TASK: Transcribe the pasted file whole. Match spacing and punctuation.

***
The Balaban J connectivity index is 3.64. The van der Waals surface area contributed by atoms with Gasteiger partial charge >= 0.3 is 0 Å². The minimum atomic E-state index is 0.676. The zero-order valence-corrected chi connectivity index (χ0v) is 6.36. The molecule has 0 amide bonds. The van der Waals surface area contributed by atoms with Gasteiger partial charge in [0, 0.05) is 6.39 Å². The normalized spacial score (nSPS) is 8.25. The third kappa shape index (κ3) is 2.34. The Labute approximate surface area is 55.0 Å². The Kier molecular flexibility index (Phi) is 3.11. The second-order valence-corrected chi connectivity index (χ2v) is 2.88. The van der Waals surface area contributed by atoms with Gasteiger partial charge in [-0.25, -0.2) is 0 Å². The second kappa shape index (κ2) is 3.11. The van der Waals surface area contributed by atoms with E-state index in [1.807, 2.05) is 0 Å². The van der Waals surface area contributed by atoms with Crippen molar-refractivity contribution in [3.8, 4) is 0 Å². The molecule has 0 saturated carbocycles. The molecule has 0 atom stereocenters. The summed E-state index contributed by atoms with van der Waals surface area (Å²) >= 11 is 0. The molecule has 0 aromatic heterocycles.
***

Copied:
The Balaban J connectivity index is 3.64. The van der Waals surface area contributed by atoms with Gasteiger partial charge >= 0.3 is 0 Å². The minimum atomic E-state index is 0.676. The zero-order valence-corrected chi connectivity index (χ0v) is 6.36. The molecule has 0 amide bonds. The van der Waals surface area contributed by atoms with Gasteiger partial charge in [0, 0.05) is 6.39 Å². The normalized spacial score (nSPS) is 8.25. The third kappa shape index (κ3) is 2.34. The Labute approximate surface area is 55.0 Å². The Kier molecular flexibility index (Phi) is 3.11. The second-order valence-corrected chi connectivity index (χ2v) is 2.88. The van der Waals surface area contributed by atoms with Gasteiger partial charge in [-0.25, -0.2) is 0 Å². The second kappa shape index (κ2) is 3.11. The van der Waals surface area contributed by atoms with E-state index in [1.807, 2.05) is 0 Å². The van der Waals surface area contributed by atoms with Crippen molar-refractivity contribution in [3.8, 4) is 0 Å². The molecule has 0 saturated carbocycles. The molecule has 0 atom stereocenters. The summed E-state index contributed by atoms with van der Waals surface area (Å²) >= 11 is 0. The molecule has 0 aromatic heterocycles.